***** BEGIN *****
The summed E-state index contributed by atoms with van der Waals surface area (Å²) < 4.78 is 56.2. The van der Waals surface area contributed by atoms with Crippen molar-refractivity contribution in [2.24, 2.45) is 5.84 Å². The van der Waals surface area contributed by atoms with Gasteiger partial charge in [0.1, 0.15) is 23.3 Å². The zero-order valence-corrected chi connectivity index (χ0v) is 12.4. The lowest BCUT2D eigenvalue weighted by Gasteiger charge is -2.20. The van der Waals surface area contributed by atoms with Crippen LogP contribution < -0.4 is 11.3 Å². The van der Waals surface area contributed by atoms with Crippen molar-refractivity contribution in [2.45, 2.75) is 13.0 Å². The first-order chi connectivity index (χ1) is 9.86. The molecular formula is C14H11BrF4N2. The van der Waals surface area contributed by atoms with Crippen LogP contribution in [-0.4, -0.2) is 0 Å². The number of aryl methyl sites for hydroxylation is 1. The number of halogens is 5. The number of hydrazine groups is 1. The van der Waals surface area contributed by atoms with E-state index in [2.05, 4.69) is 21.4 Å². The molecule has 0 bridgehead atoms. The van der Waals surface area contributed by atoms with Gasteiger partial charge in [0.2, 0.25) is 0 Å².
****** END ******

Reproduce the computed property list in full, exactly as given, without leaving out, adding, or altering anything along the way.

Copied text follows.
The summed E-state index contributed by atoms with van der Waals surface area (Å²) < 4.78 is 56.2. The van der Waals surface area contributed by atoms with Crippen molar-refractivity contribution in [2.24, 2.45) is 5.84 Å². The van der Waals surface area contributed by atoms with Gasteiger partial charge in [0.1, 0.15) is 23.3 Å². The zero-order valence-corrected chi connectivity index (χ0v) is 12.4. The lowest BCUT2D eigenvalue weighted by Gasteiger charge is -2.20. The van der Waals surface area contributed by atoms with Crippen LogP contribution < -0.4 is 11.3 Å². The van der Waals surface area contributed by atoms with Crippen molar-refractivity contribution in [2.45, 2.75) is 13.0 Å². The first-order chi connectivity index (χ1) is 9.86. The molecular formula is C14H11BrF4N2. The van der Waals surface area contributed by atoms with Crippen LogP contribution in [-0.4, -0.2) is 0 Å². The number of aryl methyl sites for hydroxylation is 1. The number of halogens is 5. The number of hydrazine groups is 1. The van der Waals surface area contributed by atoms with E-state index in [2.05, 4.69) is 21.4 Å². The molecule has 0 bridgehead atoms. The van der Waals surface area contributed by atoms with Gasteiger partial charge in [0.2, 0.25) is 0 Å².